How MIDI Works

By: Dave Roos

MIDI and Virtual Instruments

Microphones capture vocals along with different instruments which are then mixed using MIDI recording software.
Microphones capture vocals along with different instruments which are then mixed using MIDI recording software.
© George Doyle/Stockbyte/Getty Images

Any synthesizer, like an electronic keyboard or MIDI guitar, is made up of both hardware and software. The synthesizer software runs on a tiny computer installed inside the musical instrument. But it's also possible to take that same synthesizer software -- which contains all of the code that produces the unique sounds of an electronic instrument -- and run it on a normal home computer.

This type of software-only synthesizer is called a soft synth and is one of several so-called virtual instruments. Let's say you have an audio editing and sequencing program like Pro Tools. You're writing a song that would sound awesome with a jammin' solo on a 1975 Moog synthesizer with Taurus bass pedals. You don't have to go on eBay and drop a couple thousand dollars on a vintage synthesizer. Instead, you can buy an inexpensive software plug-in for Pro Tools that allows you to emulate the exact sound of the 1975 Moog.


A virtual instrument that replicates the sound of an existing hardware instrument is called an emulator. The cool thing about these emulator plug-ins is that they include a graphical interface that looks exactly like the original instrument, right down to all the crazy knobs and faders. And since this is a MIDI interface, you can even add extra effects and capabilities -- like the ability to play more notes at the same time.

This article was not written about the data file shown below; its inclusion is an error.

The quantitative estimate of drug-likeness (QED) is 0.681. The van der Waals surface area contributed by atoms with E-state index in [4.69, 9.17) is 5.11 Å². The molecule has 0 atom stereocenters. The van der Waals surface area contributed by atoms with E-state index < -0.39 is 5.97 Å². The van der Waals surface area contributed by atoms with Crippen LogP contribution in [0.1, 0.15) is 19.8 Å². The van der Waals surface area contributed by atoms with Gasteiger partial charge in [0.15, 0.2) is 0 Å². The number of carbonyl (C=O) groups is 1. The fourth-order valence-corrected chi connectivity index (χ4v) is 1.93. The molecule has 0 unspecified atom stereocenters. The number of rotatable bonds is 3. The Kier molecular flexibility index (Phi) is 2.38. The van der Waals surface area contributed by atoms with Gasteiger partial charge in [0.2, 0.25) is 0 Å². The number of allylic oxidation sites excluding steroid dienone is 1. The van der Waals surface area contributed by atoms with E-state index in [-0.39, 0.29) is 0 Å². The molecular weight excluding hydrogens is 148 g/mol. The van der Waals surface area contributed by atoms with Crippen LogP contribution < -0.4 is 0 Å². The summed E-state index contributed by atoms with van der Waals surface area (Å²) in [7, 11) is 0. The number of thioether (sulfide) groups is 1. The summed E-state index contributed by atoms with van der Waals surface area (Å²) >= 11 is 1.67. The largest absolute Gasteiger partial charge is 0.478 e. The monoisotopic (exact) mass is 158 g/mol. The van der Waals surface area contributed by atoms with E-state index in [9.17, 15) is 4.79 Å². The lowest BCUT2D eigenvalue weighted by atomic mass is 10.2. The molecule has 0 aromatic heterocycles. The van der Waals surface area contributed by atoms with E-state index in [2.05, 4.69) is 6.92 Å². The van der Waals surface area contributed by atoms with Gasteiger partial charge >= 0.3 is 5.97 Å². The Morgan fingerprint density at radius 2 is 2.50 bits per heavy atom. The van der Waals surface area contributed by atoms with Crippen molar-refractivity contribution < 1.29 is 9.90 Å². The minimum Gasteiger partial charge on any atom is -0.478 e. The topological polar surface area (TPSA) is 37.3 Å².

You play a soft synth emulator through the same MIDI keyboard or MIDI controller you use to record the rest of your MIDI data. Or you can buy special controllers that are meant to have the look and feel of a classic keyboard or organ, with all the physical knobs, buttons and drawbars. There are also plenty of soft synths that are original creations, rather than emulating an existing musical instrument.

Another type of virtual instrument is a software sampler. A sampler allows you to press a button to play back a sound file, maybe a vocal shout or an audio quote from a movie. Software samplers can be loaded with bits of original recorded audio, but are most useful when loaded with tremendous third-party sample libraries containing thousands of drumbeats, sound effects and vocal clips [source: Sweetwater].

Most virtual instruments and sampler plug-ins are programmed using something called Virtual Studio Technology (VST), an open codec introduced by Steinberg in 1996. VST plug-ins can be dragged and dropped directly into Steinberg's sequencing and recording programs, Cubase and Neundo. Although a program like Pro Tools doesn't recognize VST files, there are special downloads that repackage VST files as Pro Tools plug-ins [source: YouTube].

We hope this has been a helpful introduction to the miraculous world of MIDI. For more information on music technology and related topics, check out the links below.

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